I knew Bradley Cooper was talented, but until watching A Star Is Born, I didn’t know he was capable of inducing a full emotional breakdown of cinematic proportions. It wasn’t even just a small weep, it was the Niagara Falls of waterworks.
But not only does Bradley Cooper star as troubled and seasoned singer, Jackson Maine, he co-writes AND directs the action as Lady Gaga’s Ally takes to the spotlight and rises to fame.
Here, amongst all the much-deserved Oscar buzz, Bradley sits down with me to discuss how his family have informed his approach to directing and how he is a fully-fledged Lady Gaga Monster…
You star, direct, and co-write ‘A Star Is Born’, is there anything you CAN’T do?
“A lot! I don’t even know what I CAN do but I know that I love to try and that that’s all I can ask of myself.”
What did you learn about yourself by becoming a director?
“If you stay true to what it is you want to do, and you work as hard as you can to do it, then you have a fighting chance to execute it. I think I learnt that. The movie that you saw is the movie I wanted to make – completely. So that feels very gratifying. It’s one thing to have an idea and an inspiration but then all the work that is involved and all the people that give themselves to that story is very moving. I feel very moved by it.
The stars have said you created a family environment on set, does come from building your own family?
“It comes easy to me because I grew up in a great family. I had wonderful parents and I know what’s going to get the best out of me as an actor is when I feel in safe environment, an inspiring environment, an environment that I’m not going to be terrified to go into because it calls upon a lot from me.”
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I literally couldn’t keep my eyes off the chemistry between you and Lady Gaga…
“I actually felt like that about other characters too, like Dave Chappelle comes on and those two guys are talking on that bench and I’m right there. It’s the same with Sam Elliot and Andrew Dice-Clay, everybody really brought it hard.
The way you dealt with addiction in A Star Is Born produces a very bold, strong message. How did you try to get the pitch right?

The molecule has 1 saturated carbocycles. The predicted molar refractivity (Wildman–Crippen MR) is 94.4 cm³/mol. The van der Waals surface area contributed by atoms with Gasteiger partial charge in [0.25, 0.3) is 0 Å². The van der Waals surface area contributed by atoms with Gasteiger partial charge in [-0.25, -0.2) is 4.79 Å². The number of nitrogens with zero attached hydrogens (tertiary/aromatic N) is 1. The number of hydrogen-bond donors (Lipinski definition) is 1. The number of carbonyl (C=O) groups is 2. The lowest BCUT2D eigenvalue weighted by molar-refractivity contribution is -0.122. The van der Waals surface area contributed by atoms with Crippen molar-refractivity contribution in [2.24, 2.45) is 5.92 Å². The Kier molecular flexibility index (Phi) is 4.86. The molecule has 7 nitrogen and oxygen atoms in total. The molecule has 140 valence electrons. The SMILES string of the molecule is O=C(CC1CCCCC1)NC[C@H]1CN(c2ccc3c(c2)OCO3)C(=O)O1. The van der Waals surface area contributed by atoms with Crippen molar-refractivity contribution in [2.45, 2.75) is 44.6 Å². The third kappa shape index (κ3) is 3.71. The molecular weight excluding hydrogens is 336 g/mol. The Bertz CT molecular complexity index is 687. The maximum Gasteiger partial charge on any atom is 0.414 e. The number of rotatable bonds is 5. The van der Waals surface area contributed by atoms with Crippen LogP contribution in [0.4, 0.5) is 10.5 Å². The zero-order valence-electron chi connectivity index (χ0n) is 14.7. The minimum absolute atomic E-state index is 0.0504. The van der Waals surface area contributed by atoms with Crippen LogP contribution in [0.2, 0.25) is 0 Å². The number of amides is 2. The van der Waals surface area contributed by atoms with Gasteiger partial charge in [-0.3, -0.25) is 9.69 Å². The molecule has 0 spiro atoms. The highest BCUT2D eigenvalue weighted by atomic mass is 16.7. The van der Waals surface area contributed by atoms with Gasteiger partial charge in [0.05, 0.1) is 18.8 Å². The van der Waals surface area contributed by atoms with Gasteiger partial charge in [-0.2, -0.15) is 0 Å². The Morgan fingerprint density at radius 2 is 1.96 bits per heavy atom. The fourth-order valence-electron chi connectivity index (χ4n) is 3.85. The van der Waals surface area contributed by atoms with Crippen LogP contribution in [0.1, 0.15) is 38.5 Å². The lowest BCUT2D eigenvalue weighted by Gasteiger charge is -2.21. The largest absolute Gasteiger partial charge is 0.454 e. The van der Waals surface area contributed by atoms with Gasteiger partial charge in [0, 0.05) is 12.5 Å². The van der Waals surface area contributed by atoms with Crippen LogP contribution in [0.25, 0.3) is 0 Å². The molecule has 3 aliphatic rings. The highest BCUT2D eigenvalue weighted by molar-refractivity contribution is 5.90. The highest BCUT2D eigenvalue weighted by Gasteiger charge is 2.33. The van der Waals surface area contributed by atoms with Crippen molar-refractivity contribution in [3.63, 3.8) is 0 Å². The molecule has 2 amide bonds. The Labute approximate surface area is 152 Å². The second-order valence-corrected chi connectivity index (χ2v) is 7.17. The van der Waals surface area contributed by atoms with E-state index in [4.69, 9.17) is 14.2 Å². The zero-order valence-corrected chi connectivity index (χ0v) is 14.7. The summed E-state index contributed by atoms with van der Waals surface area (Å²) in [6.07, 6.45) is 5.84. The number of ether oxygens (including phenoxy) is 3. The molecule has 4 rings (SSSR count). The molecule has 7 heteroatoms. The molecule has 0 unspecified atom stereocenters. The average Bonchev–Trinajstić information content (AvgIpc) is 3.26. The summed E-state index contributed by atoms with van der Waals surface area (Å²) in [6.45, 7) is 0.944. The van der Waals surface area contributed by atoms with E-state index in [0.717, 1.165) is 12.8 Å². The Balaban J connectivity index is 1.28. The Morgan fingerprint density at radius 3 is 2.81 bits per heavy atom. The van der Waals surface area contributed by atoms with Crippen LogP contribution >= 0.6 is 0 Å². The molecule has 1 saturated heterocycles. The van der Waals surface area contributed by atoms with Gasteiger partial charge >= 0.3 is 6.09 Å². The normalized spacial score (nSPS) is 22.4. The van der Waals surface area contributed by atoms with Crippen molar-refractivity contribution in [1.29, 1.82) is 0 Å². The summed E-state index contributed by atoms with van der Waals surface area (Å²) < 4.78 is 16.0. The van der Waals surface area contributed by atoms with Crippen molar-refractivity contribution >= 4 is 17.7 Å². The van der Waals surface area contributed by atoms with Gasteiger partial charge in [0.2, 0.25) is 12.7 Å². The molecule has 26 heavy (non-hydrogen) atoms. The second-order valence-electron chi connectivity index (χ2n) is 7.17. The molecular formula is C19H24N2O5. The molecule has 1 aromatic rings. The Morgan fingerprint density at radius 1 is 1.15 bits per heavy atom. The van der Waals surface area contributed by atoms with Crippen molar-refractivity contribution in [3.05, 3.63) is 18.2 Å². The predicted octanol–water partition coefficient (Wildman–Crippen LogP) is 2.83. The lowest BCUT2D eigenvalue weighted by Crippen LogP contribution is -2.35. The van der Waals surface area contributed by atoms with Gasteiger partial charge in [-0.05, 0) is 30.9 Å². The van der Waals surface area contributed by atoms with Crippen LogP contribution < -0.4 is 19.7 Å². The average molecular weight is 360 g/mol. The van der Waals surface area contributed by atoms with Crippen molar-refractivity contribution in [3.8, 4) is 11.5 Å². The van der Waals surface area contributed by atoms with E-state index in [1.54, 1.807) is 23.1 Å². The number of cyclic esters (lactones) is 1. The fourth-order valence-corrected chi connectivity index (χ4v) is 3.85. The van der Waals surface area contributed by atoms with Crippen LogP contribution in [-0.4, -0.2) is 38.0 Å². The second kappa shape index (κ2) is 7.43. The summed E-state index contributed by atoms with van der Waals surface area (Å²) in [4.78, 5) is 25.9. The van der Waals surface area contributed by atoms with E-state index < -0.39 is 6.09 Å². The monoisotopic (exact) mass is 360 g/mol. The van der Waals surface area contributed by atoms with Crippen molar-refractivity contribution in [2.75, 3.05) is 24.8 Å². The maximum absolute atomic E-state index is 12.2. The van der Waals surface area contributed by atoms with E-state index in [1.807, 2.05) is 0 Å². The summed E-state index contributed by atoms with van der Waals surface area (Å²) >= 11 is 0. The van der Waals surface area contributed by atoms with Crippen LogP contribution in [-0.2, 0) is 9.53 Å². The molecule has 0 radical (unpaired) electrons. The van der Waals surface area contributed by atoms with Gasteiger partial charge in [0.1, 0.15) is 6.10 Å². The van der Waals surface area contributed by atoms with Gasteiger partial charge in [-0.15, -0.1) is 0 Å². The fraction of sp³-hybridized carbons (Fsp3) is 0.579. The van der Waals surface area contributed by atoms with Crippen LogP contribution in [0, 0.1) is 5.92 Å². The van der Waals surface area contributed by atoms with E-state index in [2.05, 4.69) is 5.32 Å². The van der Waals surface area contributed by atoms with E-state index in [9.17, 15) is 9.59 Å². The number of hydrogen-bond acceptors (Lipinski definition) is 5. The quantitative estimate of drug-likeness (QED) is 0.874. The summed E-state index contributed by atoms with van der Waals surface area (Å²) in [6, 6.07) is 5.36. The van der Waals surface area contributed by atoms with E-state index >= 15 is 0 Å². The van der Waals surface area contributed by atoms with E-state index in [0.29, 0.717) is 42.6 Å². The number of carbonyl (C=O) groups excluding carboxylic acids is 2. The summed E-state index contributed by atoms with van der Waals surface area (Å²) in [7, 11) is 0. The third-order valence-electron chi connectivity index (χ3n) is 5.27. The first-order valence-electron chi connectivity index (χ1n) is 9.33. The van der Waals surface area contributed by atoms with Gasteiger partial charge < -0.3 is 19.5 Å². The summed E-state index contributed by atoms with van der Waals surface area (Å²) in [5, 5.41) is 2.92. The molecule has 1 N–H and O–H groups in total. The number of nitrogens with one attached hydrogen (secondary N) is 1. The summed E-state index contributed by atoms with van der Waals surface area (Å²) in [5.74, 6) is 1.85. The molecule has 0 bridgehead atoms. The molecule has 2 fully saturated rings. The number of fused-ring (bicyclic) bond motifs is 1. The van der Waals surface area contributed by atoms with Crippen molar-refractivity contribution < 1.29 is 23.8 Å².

“That’s a great question. It’s tricky, there are two things that I knew that I really had to crack. One was authenticity, if you were a musician and you watch this and go, ‘Oh, that’s real.’ Then if you have any relationship to addiction, that you would also go, ‘that’s the story!’
It was a lot of work, a lot of prep, a lot of thinking about it and waiting to receive how to shoot it. Really, it was not a quick sort of, ‘oh yeah, that’s how we are going to do it,’ it was thinking about what the best way was to cinematically tell that story.
What did you learn about being a ‘front man’ when you went on stage at Glastonbury?
“That’s a really good question, I’ve never got that question. You are right, there’s something different about when you’re in the front and acting, the more you’re exposed, the more you have to dig deep to be authentic – that’s the thing I find. When you’re trying to go, ‘What does a frontman need to be?’ You are screwed. You just have to really double down and be completely present, just tell the story you want to tell in the song. I think if you do that, that’s when you can gain the attraction that that role demands from a front person of the band.
Are you a certified Monster after working with Lady Gaga? What would be your dream duet be?
“I definitely am a Monster now. Oh, I’ve never even thought of that! I mean I love Shallows but that’s him singing. I don’t even know if I can do that now – honestly!